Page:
Westerners are skeptical about their leaders, but not their anti-Russian narratives
By: Rachel Marsden
A NATO-linked survey shows declining trust in Western democracies… why,
then, is their state propaganda still swallowed as gospel?
Every year since 2018, the Alliance of Democracies Foundation, spearheaded by former NATO secretary general and Danish prime minister Anders Fogh Rasmussen, releases its survey of the current state of democracy in cooperation with the Berlin-based data firm, Latana.
It bears noting up front that the "think tank," besides being run by a former NATO chief, is funded by the US government, the EU and other sources, such as Ukrainian oligarch Viktor Pinchuk, and aligned with the Atlantic Council, a pro-NATO lobby group. Furthermore, the survey is heavily skewed towards European states.
Over 50,000 respondents, in 53 countries, sounded off on the state of democracy worldwide, and the current hot global issues. Last year, the poll revealed that 46% of those living in “free democracies” considered their governments’ restrictions on freedoms amid the Covid-19 crisis to be excessive. It also found that as the pandemic progressed, an increasing number of citizens felt that their government served a select few rather than the greater good. Washington’s influence was considered by 44% of respondents to be the biggest threat to democracy, compared to 28% who felt the same way about Moscow’s influence, and 38% about China’s.
This year, the focus has shifted to assessing views towards Russia amid the Ukraine conflict, with the poll asking whether citizens of various countries want their governments to cut economic ties with Russia as a result. Of the 52 nations whose citizens were polled, 31 had a majority of respondents who were reported to be in favor of doing so.
European countries represent 20 of those, with others (such as Canada,
Australia, Switzerland, and the US) being close Western allies. But a glance at
the responses of these same citizens of Western democracies to the question of
how democratic they think their own country is, suggests deep disappointment in
their own gatekeepers. Only 49% of Americans think that their country is
democratic, 61% of Britons, 62% of Canadians, 44% of Greeks, 44% of Poles, 53%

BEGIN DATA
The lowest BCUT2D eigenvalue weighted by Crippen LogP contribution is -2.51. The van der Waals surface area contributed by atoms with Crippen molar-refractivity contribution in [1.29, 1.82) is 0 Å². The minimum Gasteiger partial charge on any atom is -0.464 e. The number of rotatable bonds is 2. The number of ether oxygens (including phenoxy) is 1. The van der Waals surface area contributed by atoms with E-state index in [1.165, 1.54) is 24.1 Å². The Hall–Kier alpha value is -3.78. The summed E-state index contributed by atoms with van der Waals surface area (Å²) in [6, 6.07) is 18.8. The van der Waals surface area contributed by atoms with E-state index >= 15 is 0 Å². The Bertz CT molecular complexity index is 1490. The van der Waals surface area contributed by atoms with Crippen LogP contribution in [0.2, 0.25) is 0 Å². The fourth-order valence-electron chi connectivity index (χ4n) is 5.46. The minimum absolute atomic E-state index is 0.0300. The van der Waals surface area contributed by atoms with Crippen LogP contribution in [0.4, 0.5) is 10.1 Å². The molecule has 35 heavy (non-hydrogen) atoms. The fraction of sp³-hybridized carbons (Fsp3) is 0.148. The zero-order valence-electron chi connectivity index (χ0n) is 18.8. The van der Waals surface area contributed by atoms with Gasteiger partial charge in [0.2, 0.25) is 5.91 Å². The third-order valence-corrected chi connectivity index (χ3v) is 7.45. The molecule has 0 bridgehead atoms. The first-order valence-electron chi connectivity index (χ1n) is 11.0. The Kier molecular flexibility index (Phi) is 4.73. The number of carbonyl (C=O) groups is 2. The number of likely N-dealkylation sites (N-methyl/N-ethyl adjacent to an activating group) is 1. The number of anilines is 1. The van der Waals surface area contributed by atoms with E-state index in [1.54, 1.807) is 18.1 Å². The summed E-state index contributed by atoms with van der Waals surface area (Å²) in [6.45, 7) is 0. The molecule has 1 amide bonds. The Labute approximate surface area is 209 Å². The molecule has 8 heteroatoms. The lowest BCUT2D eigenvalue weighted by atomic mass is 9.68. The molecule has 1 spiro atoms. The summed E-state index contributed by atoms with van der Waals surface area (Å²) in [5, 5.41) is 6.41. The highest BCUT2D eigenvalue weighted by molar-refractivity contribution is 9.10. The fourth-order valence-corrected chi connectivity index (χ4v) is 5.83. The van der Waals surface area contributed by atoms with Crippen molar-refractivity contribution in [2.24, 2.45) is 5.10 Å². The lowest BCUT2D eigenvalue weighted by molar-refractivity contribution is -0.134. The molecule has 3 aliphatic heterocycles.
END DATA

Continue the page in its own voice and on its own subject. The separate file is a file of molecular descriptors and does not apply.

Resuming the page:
of Italians, 63% of Germans, 54% of Belgians, and 47% of French. By contrast,
83% of Chinese reported feeling that they live in a democracy.
Western citizens also consider corruption and the global influence of corporations – two things that are within the power of current Western governments to mitigate and control – to be significant threats to their democracies. Given that faith in democracy has manifestly eroded so shockingly under the recent leadership of these countries, its puzzling as to why their citizens would nonetheless trust the conventional and typically skewed Western establishment anti-Russian narrative, which has taken various forms over the years from election interference hysteria to the ludicrous notion that Russia’s military action in Ukraine was unprovoked.
The list of the 20 countries whose citizens don’t support cutting economic ties with Russia holds a few clues as to what may be going on: Greece, Kenya, Turkey, China, Israel, Egypt, Nigeria, Indonesia, South Africa, Vietnam, Algeria, the Philippines, Hungary, Mexico, Thailand, Morocco, Malaysia, Peru, Pakistan, Saudi Arabia.
The people of Greece have been divided on the issue of anti-Russian EU sanctions from the get-go, with 66% of Greeks believing that a distinction should be made between the Russian government and the Russian people, according to a Eurobarometer survey from early May. The poll also indicated that Greeks are untrusting – and perhaps more than other European and Western citizens – of European and national authorities regarding information about the conflict, as well as journalists, social media, and NGOs.
Meanwhile, Mexican President Andres Manuel Lopez Obrador (AMLO) has resisted falling into lockstep with his North American allies’ anti-Russian narratives and has generally taken more of a non-aligned approach to this and other issues. Hungary has done much the same within the EU, while Morocco and Turkey, also on the list, have taken a similar nonaligned stance vis-a-vis their close allies in Europe.
There’s no denying the impact and influence of a top-down anti-Russian narrative with which aligned Western nations constantly bombard their citizens. The survey evidence also seems to suggest that this propaganda – despite its prevalence in the worldwide press and on social media – can be mitigated by national leaders adopting and communicating more pragmatic and less extremist and radicalized positions.
The big mystery, however, is why citizens of some countries are less inclined to question the Western establishment’s anti-Russian narrative in light of their growing general mistrust of these very same governing powers.
We’re on the verge of a global polarization over crises like Covid and Ukraine, as citizens around the world fall into two camps: liberal democracies that are successfully propagandized and radicalized into believing the narratives that they’re spoon-fed in support of a political-industrial complex that derives benefit from mass public support or complacency, versus those around the world who aren’t willing to settle for soundbites and spin lines as a substitute for independent critical thought.
COPYRIGHT 2022 RACHEL MARSDEN